Aug 20, 2005

A Texas jury has found drug maker Merck & Co. Inc. negligent in the death of a man who took its popular painkiller Vioxx and awarded his widow $253 million in the first of thousands of Vioxx lawsuits to go to trial.

The stunning verdict was certain to be greatly reduced under Texas law, but Merck’s stock fell sharply as investors feared it could set a precedent for more than 4,200 lawsuits charging that the company hid the drug’s health risks.

Merck pulled Vioxx off the market in September 2004, saying its long-term usage could double users’ risks of heart attack or stroke.

Merck shares fell $2.35, or 7.73%, to $28.06 and put a damper on the Dow, which ended up just 4.3 points to 10559.23.

The case filed by widow Carol Ernst charged that Vioxx had caused her husband, Robert Ernst, a 59-year-old marathoner who took the drug for eight months, to die of a heart attack in 2001.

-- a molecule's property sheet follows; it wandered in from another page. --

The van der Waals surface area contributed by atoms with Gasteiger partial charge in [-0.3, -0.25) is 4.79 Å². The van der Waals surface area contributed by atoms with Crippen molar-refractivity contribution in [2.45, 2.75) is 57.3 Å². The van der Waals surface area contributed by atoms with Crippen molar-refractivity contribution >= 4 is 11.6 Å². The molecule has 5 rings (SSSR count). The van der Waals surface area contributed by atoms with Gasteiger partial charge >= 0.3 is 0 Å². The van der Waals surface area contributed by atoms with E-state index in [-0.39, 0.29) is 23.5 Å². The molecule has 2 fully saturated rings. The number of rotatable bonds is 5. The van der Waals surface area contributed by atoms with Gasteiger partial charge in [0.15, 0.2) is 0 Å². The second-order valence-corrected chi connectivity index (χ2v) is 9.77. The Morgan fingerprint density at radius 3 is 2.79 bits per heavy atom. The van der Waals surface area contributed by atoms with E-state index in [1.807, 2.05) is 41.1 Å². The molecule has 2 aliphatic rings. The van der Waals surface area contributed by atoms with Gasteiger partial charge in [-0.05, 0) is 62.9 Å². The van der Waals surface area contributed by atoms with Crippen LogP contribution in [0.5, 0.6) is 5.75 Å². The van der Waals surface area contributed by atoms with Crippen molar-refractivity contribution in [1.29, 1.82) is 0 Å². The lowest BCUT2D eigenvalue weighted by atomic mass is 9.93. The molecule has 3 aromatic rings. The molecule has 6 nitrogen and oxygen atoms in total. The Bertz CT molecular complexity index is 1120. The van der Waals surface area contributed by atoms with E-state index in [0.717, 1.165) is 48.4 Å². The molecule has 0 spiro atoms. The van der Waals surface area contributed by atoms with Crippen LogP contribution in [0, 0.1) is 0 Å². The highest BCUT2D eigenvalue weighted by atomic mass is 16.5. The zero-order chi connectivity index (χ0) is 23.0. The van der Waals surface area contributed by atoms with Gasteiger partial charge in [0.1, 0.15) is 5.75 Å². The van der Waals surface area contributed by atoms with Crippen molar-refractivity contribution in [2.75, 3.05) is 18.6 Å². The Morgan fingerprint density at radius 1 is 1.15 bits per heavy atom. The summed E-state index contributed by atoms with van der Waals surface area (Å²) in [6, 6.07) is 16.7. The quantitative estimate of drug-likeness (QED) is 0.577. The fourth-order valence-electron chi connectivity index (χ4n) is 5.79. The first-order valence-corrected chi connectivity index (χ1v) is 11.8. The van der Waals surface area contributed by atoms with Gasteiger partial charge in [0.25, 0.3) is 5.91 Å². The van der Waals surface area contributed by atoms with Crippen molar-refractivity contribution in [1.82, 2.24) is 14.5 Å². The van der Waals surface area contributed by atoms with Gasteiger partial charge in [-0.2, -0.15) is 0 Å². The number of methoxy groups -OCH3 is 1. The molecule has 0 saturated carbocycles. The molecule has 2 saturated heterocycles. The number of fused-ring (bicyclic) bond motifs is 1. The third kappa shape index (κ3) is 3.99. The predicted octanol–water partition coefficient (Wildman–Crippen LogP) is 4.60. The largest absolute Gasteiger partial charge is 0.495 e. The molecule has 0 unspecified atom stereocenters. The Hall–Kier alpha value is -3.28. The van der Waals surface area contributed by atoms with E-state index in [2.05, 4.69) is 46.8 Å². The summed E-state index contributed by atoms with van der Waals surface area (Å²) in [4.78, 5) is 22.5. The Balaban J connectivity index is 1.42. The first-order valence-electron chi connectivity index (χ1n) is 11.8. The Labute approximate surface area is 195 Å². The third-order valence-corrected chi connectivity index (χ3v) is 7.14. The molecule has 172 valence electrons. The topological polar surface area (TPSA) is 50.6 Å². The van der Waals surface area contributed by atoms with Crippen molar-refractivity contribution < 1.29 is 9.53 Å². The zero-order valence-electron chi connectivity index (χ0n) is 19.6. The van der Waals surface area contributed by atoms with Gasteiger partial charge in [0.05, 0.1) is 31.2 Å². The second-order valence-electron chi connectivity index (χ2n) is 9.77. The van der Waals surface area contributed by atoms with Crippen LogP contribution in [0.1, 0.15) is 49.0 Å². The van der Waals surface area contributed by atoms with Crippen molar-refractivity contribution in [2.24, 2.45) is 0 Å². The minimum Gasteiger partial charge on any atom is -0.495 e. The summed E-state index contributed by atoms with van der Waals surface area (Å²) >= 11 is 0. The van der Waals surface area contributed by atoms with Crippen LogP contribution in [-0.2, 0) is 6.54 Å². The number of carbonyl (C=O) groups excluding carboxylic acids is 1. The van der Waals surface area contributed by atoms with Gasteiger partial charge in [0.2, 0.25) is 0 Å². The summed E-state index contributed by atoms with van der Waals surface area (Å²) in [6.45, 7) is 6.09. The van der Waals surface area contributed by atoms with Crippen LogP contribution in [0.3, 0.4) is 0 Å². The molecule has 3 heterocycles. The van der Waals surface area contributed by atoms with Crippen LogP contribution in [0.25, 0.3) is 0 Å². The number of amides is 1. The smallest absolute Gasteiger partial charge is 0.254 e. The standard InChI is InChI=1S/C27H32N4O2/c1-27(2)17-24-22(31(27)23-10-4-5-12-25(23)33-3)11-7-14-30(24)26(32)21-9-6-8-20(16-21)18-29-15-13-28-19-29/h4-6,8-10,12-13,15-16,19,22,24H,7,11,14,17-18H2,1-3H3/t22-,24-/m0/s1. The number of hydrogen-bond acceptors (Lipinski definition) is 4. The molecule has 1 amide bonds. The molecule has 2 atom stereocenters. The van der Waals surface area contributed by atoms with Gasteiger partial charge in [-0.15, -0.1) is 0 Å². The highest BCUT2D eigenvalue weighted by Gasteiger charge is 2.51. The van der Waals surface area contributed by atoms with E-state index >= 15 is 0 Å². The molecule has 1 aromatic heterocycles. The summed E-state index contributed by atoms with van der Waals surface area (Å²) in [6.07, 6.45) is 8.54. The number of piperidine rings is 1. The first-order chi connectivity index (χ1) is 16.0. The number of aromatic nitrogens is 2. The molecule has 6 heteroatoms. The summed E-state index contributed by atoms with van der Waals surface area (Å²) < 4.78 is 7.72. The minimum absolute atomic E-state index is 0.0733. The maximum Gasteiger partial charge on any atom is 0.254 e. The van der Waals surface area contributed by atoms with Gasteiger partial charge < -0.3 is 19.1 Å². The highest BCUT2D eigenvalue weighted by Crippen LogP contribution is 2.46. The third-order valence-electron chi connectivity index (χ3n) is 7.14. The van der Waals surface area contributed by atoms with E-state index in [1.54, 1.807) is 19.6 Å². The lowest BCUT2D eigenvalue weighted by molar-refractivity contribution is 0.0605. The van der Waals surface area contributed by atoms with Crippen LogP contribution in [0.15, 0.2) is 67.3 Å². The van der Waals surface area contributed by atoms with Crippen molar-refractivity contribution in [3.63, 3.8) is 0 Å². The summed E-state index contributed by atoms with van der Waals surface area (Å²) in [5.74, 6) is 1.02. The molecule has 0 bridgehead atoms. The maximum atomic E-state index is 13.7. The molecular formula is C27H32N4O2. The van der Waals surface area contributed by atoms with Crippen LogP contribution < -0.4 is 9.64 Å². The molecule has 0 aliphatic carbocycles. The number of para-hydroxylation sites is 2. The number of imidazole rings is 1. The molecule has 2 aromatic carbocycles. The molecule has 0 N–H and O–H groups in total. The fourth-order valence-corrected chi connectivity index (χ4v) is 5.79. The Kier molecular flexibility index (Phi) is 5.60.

Merck disputed the accusation, saying an irregular heartbeat and clogged arteries killed Ernst, not Vioxx.

But the 12-member jury in Texas state court voted 10-2 that Merck should pay $24 million to Carol Ernst for mental anguish and loss of companionship and $229 million in punitive damages.

Merck attorney Jonathan Skidmore said the company would appeal the decision, but estimated that even if it is upheld the punitive damages would be trimmed to less than $2 million.

Texas law limits punitive awards to two times economic damage – in this case $450,000 – plus up to another $750,000. There is no financial limit for loss of companionship and mental anguish.